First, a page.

In the absence of a clearly structured marketplace, contemporary music in Russia is increasingly a form of self-expression. Social impact is neither easy, nor especially wanted.
As a range of obstacles, both private and professional, stop musicians from working uninterrupted, diligence acquires a new significance. It becomes a form of transcendence, far above material woes.
The Saint Petersburg duo VEiiLA uses some mythical figures to explain the power of sound over ostensible reality. Any ability of music to counter local misery, however, depends very much on one's location.
Various dissatisfactions emerge in new recordings from Tallinn, St. Petersburg, Kazan, and Nizhny Novgorod. They all lead to a yearning for better values - represented by distant places or prior experience.
Fantasy and the imagination are key aspects of these new recordings from Russia, Ukraine, and Belarus. Their joint celebration of oddity simply highlights an ongoing disappointment with normality.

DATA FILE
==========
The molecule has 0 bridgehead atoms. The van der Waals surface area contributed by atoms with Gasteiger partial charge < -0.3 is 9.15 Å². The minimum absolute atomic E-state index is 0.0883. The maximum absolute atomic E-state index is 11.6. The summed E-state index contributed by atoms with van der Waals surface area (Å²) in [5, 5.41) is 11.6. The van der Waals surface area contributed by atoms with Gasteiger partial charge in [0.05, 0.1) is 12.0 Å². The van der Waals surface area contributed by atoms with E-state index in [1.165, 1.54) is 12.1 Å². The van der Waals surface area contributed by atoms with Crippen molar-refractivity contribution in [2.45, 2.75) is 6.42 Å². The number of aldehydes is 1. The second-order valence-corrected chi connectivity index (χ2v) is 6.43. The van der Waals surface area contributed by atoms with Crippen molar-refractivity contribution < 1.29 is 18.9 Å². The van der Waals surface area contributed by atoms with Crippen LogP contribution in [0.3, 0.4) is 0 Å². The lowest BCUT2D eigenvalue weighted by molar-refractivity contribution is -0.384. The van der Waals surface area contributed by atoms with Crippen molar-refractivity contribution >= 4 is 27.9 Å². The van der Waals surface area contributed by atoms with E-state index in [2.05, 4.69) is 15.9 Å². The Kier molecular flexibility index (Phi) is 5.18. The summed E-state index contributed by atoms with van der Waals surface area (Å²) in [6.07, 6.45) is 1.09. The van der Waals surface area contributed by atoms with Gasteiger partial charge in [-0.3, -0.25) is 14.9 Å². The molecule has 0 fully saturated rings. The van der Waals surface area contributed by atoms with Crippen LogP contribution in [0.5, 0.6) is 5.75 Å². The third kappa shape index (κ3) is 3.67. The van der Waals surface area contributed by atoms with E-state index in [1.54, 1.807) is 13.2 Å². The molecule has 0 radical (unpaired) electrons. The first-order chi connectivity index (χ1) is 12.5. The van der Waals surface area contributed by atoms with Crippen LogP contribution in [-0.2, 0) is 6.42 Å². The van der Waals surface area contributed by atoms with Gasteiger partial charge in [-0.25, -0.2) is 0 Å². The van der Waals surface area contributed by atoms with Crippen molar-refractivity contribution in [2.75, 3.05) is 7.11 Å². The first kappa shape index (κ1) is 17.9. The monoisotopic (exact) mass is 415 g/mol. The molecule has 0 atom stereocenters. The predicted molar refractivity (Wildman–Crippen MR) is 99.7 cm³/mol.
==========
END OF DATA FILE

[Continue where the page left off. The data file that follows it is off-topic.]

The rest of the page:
In a world of bewildering media and deafening jingoism, the appeal of noiselessness can be considerable. Just as attractive - in the face of fiscal or civic pragmatism - is the meaning of nothing at all.
As the socioeconomic and political situations grow more challenging in Russia and Ukraine, new rock recordings turn away from civic actuality - towards introspection and psychedelia.
The Ukrainian outfit known as Pur:Pur have just published five new songs, dedicated to issues of simplicity and amity. The inspiration for kindness today comes from a brief Soviet cartoon of 1976.
New LPs from Minsk, Izhevsk, Yekaterinburg, and Moscow ponder sources of consolation and comfort. One suggests that the greatest consolation is found in one's own domestic "cultural baggage."
Four new albums from Lithuanian and Russian performers lead to different interpretations of an LP - and why that format even matters any more. The answers, it transpires, depend on location and genre.